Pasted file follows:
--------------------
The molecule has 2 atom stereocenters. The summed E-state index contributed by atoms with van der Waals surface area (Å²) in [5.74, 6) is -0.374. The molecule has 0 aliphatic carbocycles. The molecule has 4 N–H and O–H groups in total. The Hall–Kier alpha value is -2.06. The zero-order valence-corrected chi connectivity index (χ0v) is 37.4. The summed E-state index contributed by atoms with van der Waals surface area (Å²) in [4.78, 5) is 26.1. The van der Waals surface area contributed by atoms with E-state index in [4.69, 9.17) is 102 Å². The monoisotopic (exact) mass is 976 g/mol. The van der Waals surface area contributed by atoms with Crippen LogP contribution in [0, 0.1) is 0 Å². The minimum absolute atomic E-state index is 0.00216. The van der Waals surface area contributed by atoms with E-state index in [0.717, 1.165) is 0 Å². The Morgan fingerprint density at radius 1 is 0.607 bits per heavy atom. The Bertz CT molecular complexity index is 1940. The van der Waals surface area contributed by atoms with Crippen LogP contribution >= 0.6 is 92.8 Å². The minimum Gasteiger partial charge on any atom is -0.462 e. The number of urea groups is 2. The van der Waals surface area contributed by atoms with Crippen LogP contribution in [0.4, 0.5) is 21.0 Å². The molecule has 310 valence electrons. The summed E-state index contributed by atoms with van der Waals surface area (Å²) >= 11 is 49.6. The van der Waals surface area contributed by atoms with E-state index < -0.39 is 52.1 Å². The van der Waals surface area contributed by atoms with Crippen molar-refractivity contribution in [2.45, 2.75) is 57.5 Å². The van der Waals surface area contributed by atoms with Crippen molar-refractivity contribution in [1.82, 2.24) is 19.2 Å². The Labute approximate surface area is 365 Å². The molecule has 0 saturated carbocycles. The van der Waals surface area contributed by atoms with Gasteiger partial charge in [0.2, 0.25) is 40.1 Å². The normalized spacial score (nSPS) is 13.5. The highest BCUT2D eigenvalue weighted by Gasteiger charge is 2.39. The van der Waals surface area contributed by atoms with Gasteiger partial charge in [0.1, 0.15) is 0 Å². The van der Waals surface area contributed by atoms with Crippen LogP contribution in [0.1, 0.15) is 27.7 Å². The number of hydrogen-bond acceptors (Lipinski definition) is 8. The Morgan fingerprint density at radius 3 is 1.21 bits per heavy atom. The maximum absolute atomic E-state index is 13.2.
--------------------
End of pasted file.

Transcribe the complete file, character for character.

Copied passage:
The molecule has 2 atom stereocenters. The summed E-state index contributed by atoms with van der Waals surface area (Å²) in [5.74, 6) is -0.374. The molecule has 0 aliphatic carbocycles. The molecule has 4 N–H and O–H groups in total. The Hall–Kier alpha value is -2.06. The zero-order valence-corrected chi connectivity index (χ0v) is 37.4. The summed E-state index contributed by atoms with van der Waals surface area (Å²) in [4.78, 5) is 26.1. The van der Waals surface area contributed by atoms with E-state index in [4.69, 9.17) is 102 Å². The monoisotopic (exact) mass is 976 g/mol. The van der Waals surface area contributed by atoms with Crippen LogP contribution in [0, 0.1) is 0 Å². The minimum absolute atomic E-state index is 0.00216. The van der Waals surface area contributed by atoms with E-state index in [0.717, 1.165) is 0 Å². The Morgan fingerprint density at radius 1 is 0.607 bits per heavy atom. The Bertz CT molecular complexity index is 1940. The van der Waals surface area contributed by atoms with Crippen LogP contribution >= 0.6 is 92.8 Å². The minimum Gasteiger partial charge on any atom is -0.462 e. The number of urea groups is 2. The van der Waals surface area contributed by atoms with Crippen LogP contribution in [0.4, 0.5) is 21.0 Å². The molecule has 310 valence electrons. The summed E-state index contributed by atoms with van der Waals surface area (Å²) >= 11 is 49.6. The van der Waals surface area contributed by atoms with E-state index < -0.39 is 52.1 Å². The van der Waals surface area contributed by atoms with Crippen molar-refractivity contribution in [2.45, 2.75) is 57.5 Å². The van der Waals surface area contributed by atoms with Crippen molar-refractivity contribution in [1.82, 2.24) is 19.2 Å². The Labute approximate surface area is 365 Å². The molecule has 0 saturated carbocycles. The van der Waals surface area contributed by atoms with Gasteiger partial charge in [0.2, 0.25) is 40.1 Å². The normalized spacial score (nSPS) is 13.5. The highest BCUT2D eigenvalue weighted by Gasteiger charge is 2.39. The van der Waals surface area contributed by atoms with Gasteiger partial charge in [0.1, 0.15) is 0 Å². The van der Waals surface area contributed by atoms with Crippen LogP contribution in [0.1, 0.15) is 27.7 Å². The number of hydrogen-bond acceptors (Lipinski definition) is 8. The Morgan fingerprint density at radius 3 is 1.21 bits per heavy atom. The maximum absolute atomic E-state index is 13.2.